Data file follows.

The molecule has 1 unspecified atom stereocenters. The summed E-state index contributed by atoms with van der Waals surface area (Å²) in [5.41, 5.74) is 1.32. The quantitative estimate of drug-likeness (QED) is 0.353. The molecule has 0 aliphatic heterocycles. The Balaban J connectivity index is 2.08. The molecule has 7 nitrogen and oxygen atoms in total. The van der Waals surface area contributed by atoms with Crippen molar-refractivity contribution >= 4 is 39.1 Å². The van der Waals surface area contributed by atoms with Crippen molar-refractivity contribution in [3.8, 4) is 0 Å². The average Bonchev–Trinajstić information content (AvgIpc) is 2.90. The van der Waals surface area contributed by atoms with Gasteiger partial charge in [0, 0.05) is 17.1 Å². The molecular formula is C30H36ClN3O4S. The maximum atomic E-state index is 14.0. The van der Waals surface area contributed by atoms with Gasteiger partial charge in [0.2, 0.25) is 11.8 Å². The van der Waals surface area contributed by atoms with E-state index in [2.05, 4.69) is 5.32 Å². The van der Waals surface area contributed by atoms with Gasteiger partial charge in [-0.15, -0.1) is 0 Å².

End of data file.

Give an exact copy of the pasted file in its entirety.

The molecule has 1 unspecified atom stereocenters. The summed E-state index contributed by atoms with van der Waals surface area (Å²) in [5.41, 5.74) is 1.32. The quantitative estimate of drug-likeness (QED) is 0.353. The molecule has 0 aliphatic heterocycles. The Balaban J connectivity index is 2.08. The molecule has 7 nitrogen and oxygen atoms in total. The van der Waals surface area contributed by atoms with Crippen molar-refractivity contribution >= 4 is 39.1 Å². The van der Waals surface area contributed by atoms with Crippen molar-refractivity contribution in [3.8, 4) is 0 Å². The average Bonchev–Trinajstić information content (AvgIpc) is 2.90. The van der Waals surface area contributed by atoms with Gasteiger partial charge in [0, 0.05) is 17.1 Å². The molecular formula is C30H36ClN3O4S. The maximum atomic E-state index is 14.0. The van der Waals surface area contributed by atoms with Gasteiger partial charge in [0.2, 0.25) is 11.8 Å². The van der Waals surface area contributed by atoms with E-state index in [2.05, 4.69) is 5.32 Å². The van der Waals surface area contributed by atoms with Gasteiger partial charge in [-0.15, -0.1) is 0 Å².